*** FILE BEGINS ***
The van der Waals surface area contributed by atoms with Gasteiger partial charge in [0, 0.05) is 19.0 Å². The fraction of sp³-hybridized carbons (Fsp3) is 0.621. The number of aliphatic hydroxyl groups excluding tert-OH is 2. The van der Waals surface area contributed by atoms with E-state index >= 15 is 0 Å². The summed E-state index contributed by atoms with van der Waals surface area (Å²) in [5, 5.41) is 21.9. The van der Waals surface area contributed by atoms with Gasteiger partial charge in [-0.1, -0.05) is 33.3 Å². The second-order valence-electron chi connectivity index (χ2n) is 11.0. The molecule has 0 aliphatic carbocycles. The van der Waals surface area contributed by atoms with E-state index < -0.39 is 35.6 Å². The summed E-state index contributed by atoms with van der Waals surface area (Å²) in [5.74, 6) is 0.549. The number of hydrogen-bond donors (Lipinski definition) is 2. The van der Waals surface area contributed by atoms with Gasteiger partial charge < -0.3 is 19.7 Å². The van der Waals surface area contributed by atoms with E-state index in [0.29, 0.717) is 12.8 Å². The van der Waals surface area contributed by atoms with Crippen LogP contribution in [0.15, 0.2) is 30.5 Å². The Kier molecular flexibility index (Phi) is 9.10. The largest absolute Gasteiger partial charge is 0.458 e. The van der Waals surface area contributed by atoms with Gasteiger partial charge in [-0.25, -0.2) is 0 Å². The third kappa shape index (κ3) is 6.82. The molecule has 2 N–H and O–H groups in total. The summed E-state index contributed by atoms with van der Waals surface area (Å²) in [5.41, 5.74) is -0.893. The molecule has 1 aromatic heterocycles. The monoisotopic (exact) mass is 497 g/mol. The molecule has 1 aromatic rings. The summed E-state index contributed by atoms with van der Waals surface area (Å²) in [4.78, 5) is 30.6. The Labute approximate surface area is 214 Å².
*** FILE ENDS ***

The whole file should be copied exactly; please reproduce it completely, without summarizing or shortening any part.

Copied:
The van der Waals surface area contributed by atoms with Gasteiger partial charge in [0, 0.05) is 19.0 Å². The fraction of sp³-hybridized carbons (Fsp3) is 0.621. The number of aliphatic hydroxyl groups excluding tert-OH is 2. The van der Waals surface area contributed by atoms with E-state index >= 15 is 0 Å². The summed E-state index contributed by atoms with van der Waals surface area (Å²) in [5, 5.41) is 21.9. The van der Waals surface area contributed by atoms with Gasteiger partial charge in [-0.1, -0.05) is 33.3 Å². The second-order valence-electron chi connectivity index (χ2n) is 11.0. The molecule has 0 aliphatic carbocycles. The van der Waals surface area contributed by atoms with E-state index < -0.39 is 35.6 Å². The summed E-state index contributed by atoms with van der Waals surface area (Å²) in [5.74, 6) is 0.549. The number of hydrogen-bond donors (Lipinski definition) is 2. The van der Waals surface area contributed by atoms with Gasteiger partial charge < -0.3 is 19.7 Å². The van der Waals surface area contributed by atoms with E-state index in [0.29, 0.717) is 12.8 Å². The van der Waals surface area contributed by atoms with Crippen LogP contribution in [0.15, 0.2) is 30.5 Å². The Kier molecular flexibility index (Phi) is 9.10. The largest absolute Gasteiger partial charge is 0.458 e. The van der Waals surface area contributed by atoms with Gasteiger partial charge in [-0.25, -0.2) is 0 Å². The third kappa shape index (κ3) is 6.82. The molecule has 2 N–H and O–H groups in total. The summed E-state index contributed by atoms with van der Waals surface area (Å²) in [5.41, 5.74) is -0.893. The molecule has 1 aromatic heterocycles. The monoisotopic (exact) mass is 497 g/mol. The molecule has 1 aromatic rings. The summed E-state index contributed by atoms with van der Waals surface area (Å²) in [4.78, 5) is 30.6. The Labute approximate surface area is 214 Å².